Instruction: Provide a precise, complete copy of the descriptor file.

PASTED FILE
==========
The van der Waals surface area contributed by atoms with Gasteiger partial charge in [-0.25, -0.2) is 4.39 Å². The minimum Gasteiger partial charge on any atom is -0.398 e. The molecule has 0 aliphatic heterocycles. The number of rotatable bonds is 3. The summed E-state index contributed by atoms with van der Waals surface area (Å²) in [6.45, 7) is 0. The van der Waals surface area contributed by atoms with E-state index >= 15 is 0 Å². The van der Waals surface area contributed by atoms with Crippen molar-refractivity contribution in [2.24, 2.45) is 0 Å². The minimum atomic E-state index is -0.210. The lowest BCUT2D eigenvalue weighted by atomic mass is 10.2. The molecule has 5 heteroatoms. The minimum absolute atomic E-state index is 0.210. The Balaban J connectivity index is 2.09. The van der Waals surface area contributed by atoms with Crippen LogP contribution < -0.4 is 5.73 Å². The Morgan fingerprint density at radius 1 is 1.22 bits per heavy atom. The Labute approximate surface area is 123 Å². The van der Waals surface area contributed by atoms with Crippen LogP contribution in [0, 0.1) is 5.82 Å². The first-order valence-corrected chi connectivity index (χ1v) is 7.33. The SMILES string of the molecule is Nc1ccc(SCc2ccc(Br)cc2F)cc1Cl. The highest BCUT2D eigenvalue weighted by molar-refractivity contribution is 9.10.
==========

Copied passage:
The van der Waals surface area contributed by atoms with Gasteiger partial charge in [-0.25, -0.2) is 4.39 Å². The minimum Gasteiger partial charge on any atom is -0.398 e. The molecule has 0 aliphatic heterocycles. The number of rotatable bonds is 3. The summed E-state index contributed by atoms with van der Waals surface area (Å²) in [6.45, 7) is 0. The van der Waals surface area contributed by atoms with E-state index >= 15 is 0 Å². The van der Waals surface area contributed by atoms with Crippen molar-refractivity contribution in [2.24, 2.45) is 0 Å². The minimum atomic E-state index is -0.210. The lowest BCUT2D eigenvalue weighted by atomic mass is 10.2. The molecule has 5 heteroatoms. The minimum absolute atomic E-state index is 0.210. The Balaban J connectivity index is 2.09. The van der Waals surface area contributed by atoms with Crippen LogP contribution < -0.4 is 5.73 Å². The Morgan fingerprint density at radius 1 is 1.22 bits per heavy atom. The Labute approximate surface area is 123 Å². The van der Waals surface area contributed by atoms with Crippen LogP contribution in [0, 0.1) is 5.82 Å². The first-order valence-corrected chi connectivity index (χ1v) is 7.33. The SMILES string of the molecule is Nc1ccc(SCc2ccc(Br)cc2F)cc1Cl. The highest BCUT2D eigenvalue weighted by molar-refractivity contribution is 9.10.